It’s a rare beauty spot, an archaeological site, home to precious wildlife and plants - and is thought to have inspired a nursery rhyme.
Shining Cliff is one of Derbyshire’s most important woodlands and a major restoration project has been launched to protect and enhance the unique environment.
The ancient site, near Ambergate, is also home to a famous old yew, called the Betty Kenny Tree.
During the late 1700s Betty Kenny and her charcoal burner husband Luke lived in this huge tree, reputed to be over 2,000 years old, where they raised their eight children.
The family used a hollowed-out bough as a cradle and local legend suggests this is the origin of the nursery rhyme “rock-a-bye-baby”.
Following a fire in 1930 only the wizened remnants of this relic now remain although the site is still popular with visitors and walkers.
Albin Smith, from the Forestry Commission who manages the wood, said: “Shining Cliff has an amazing history. The ecology and habitats are very important but so is the cultural heritage.
“The general ambience of the wood is very special and during the blue bell season it is an absolute picture.”
Designated as a Site of Special Scientific Interest in the 1980s, the 78 hectare beauty spot is the rare remains of the historic Duffield Frith – once a royal hunting forest brimming with game and deer.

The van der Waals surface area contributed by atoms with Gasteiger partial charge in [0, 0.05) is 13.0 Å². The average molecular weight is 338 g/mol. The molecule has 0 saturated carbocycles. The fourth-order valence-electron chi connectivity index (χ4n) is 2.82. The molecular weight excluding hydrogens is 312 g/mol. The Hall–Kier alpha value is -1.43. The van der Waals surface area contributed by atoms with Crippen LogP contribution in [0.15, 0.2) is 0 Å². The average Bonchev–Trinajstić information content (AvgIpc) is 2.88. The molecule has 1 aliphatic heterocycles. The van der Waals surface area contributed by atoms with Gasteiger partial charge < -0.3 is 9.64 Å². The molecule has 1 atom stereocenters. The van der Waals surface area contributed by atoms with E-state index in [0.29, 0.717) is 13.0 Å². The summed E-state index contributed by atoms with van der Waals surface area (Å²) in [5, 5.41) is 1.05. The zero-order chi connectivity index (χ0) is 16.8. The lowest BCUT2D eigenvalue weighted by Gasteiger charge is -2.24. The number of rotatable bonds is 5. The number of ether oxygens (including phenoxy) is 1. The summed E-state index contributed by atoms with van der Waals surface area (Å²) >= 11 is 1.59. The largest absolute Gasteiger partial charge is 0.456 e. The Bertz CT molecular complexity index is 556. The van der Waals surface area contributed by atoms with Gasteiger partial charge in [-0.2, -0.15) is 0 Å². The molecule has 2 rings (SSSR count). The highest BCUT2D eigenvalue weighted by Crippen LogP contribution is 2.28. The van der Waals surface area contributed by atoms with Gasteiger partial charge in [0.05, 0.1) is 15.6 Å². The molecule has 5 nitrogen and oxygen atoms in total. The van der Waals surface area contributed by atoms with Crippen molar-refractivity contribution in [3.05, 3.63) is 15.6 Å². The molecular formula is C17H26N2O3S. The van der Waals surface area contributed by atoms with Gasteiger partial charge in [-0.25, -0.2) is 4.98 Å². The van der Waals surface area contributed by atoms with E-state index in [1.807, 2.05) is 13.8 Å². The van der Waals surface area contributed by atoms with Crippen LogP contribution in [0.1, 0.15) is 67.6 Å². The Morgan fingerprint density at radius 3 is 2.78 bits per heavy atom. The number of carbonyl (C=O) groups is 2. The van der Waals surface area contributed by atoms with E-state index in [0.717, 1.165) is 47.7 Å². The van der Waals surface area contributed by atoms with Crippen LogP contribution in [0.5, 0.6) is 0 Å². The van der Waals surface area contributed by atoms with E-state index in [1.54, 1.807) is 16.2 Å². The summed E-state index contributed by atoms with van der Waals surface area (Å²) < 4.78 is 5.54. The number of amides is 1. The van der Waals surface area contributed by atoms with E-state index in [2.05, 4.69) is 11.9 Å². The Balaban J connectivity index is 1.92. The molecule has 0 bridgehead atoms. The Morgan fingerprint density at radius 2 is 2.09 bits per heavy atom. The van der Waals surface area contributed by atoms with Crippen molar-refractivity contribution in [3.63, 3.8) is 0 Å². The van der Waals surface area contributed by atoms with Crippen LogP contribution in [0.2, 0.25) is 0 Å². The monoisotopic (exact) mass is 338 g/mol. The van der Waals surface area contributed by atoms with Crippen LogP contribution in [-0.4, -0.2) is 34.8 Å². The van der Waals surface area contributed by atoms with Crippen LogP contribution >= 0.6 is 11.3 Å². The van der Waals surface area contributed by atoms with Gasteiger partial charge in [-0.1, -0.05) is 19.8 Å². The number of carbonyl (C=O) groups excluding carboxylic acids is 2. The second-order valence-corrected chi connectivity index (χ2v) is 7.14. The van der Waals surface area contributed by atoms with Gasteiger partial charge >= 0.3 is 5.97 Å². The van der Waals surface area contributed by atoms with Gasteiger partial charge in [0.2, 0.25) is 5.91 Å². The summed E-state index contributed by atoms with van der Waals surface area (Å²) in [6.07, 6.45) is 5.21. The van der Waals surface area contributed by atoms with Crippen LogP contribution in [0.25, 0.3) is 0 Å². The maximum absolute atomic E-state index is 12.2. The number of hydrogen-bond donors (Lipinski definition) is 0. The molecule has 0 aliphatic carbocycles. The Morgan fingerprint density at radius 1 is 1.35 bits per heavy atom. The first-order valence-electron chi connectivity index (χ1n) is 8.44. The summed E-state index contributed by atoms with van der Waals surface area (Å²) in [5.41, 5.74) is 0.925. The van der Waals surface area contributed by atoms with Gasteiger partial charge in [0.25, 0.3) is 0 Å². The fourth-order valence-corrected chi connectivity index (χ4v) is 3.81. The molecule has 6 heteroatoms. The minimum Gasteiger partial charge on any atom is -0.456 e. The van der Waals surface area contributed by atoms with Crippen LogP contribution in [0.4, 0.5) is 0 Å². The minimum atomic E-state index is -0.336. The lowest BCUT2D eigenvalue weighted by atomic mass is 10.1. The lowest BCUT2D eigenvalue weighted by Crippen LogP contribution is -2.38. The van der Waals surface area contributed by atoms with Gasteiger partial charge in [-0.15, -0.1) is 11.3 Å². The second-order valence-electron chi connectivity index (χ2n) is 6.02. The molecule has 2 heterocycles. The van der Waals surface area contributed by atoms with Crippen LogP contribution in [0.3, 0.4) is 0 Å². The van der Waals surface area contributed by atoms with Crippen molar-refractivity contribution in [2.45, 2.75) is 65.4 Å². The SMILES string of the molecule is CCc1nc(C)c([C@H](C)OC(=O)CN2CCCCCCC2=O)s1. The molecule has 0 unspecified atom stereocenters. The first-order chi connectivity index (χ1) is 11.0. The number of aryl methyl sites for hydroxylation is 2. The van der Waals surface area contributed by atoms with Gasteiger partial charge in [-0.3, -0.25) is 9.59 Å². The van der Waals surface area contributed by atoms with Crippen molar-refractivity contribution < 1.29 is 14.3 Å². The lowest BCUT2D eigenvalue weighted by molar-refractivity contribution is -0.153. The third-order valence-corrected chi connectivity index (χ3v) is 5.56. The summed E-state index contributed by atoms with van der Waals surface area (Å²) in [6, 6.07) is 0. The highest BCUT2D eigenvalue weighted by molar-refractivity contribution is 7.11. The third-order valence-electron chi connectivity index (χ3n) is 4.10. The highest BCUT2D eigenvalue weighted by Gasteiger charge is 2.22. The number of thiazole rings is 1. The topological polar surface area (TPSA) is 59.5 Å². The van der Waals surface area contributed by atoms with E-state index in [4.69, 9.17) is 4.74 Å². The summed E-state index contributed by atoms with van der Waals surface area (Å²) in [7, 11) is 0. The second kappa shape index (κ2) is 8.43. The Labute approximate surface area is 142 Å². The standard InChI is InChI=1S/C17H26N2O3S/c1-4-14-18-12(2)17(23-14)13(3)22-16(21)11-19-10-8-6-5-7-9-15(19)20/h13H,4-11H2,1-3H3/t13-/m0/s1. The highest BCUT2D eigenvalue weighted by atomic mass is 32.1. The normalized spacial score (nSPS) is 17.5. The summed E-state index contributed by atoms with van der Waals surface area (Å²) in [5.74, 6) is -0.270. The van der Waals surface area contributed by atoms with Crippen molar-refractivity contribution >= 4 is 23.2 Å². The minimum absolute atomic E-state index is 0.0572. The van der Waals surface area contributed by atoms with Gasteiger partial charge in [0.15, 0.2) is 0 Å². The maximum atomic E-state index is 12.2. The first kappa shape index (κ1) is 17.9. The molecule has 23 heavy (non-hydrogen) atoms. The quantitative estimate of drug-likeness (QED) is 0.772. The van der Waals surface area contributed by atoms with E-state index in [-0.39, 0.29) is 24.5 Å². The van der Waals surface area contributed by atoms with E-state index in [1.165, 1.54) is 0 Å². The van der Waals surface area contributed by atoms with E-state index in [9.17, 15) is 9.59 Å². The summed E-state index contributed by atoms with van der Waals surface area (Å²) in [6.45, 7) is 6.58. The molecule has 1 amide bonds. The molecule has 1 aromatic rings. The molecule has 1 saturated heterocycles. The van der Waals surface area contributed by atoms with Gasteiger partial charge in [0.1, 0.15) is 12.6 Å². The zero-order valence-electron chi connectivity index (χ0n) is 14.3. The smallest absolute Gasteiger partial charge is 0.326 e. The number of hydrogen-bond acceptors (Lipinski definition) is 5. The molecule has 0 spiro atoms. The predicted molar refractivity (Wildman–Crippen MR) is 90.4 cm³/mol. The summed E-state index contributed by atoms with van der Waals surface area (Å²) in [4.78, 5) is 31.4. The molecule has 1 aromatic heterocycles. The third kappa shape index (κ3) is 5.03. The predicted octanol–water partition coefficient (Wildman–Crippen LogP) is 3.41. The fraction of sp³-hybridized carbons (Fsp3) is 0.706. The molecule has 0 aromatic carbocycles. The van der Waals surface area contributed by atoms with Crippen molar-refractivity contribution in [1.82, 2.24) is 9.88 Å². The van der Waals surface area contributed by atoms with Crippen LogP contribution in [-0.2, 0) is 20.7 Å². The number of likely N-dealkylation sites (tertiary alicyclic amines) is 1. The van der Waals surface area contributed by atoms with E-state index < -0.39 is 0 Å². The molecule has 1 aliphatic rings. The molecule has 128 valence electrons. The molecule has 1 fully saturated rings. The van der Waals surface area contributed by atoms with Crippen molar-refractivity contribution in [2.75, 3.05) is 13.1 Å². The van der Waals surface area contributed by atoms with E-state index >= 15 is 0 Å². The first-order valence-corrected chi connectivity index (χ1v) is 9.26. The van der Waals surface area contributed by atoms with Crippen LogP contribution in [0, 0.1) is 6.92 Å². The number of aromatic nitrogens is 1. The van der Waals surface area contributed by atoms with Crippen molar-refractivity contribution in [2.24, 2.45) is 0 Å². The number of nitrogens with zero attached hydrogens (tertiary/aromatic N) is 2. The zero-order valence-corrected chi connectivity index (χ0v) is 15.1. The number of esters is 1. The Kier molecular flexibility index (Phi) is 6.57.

Conservationists are now set to slowly remove most of the conifer trees and replace them with native broadleaves like oak, ash lime birch and rowan.
Invasive vegetation like Himalayan balsam and rhododendron will be removed and archaeological sites – such the remains of the charcoal burning industry which date back to the 16th century - will be surveyed.
Albin added: “We are also working on a 50 year design plan which will take an even longer term view. By thinning conifers like Corsican pine and Japanese larch and encouraging native trees to regenerate we will make significant gains for wildlife and plants.”
Shining Cliff is also home to what may be England’s most southerly population of the hairy northern wood ant, along with veteran trees, birds and rich animal and plant-life around springs seeping through the ground.
Such habitats - fragile yet incredibly valuable for wildlife - have been likened to the UK’s rainforests.